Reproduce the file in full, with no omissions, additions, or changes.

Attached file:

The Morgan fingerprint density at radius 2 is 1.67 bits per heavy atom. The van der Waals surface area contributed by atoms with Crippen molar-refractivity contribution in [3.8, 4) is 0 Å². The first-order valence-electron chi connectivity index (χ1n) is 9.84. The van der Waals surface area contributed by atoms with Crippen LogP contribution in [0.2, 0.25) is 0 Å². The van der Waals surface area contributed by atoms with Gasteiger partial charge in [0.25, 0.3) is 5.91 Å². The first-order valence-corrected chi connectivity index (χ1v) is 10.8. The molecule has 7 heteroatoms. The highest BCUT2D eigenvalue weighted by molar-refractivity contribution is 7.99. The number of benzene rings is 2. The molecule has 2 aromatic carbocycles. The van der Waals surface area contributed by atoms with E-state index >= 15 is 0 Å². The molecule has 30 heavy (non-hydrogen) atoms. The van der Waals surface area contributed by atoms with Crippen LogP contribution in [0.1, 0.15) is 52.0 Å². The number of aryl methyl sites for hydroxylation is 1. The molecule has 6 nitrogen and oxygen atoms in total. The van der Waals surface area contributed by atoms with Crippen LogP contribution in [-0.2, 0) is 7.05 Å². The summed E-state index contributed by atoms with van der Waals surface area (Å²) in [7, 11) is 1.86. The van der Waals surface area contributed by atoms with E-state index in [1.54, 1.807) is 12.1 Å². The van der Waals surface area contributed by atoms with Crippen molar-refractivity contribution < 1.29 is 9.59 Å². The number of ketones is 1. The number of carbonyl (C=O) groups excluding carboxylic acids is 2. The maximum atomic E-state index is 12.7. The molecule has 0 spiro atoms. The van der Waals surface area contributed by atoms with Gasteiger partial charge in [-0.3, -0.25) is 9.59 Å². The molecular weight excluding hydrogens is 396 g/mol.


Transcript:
The Morgan fingerprint density at radius 2 is 1.67 bits per heavy atom. The van der Waals surface area contributed by atoms with Crippen molar-refractivity contribution in [3.8, 4) is 0 Å². The first-order valence-electron chi connectivity index (χ1n) is 9.84. The van der Waals surface area contributed by atoms with Crippen LogP contribution in [0.2, 0.25) is 0 Å². The van der Waals surface area contributed by atoms with Gasteiger partial charge in [0.25, 0.3) is 5.91 Å². The first-order valence-corrected chi connectivity index (χ1v) is 10.8. The molecule has 7 heteroatoms. The highest BCUT2D eigenvalue weighted by molar-refractivity contribution is 7.99. The number of benzene rings is 2. The molecule has 2 aromatic carbocycles. The van der Waals surface area contributed by atoms with E-state index >= 15 is 0 Å². The molecule has 30 heavy (non-hydrogen) atoms. The van der Waals surface area contributed by atoms with Crippen LogP contribution in [0.1, 0.15) is 52.0 Å². The number of aryl methyl sites for hydroxylation is 1. The molecule has 6 nitrogen and oxygen atoms in total. The van der Waals surface area contributed by atoms with Crippen LogP contribution in [-0.2, 0) is 7.05 Å². The summed E-state index contributed by atoms with van der Waals surface area (Å²) in [7, 11) is 1.86. The van der Waals surface area contributed by atoms with E-state index in [1.54, 1.807) is 12.1 Å². The van der Waals surface area contributed by atoms with Crippen molar-refractivity contribution < 1.29 is 9.59 Å². The number of ketones is 1. The number of carbonyl (C=O) groups excluding carboxylic acids is 2. The maximum atomic E-state index is 12.7. The molecule has 0 spiro atoms. The van der Waals surface area contributed by atoms with Gasteiger partial charge in [-0.3, -0.25) is 9.59 Å². The molecular weight excluding hydrogens is 396 g/mol.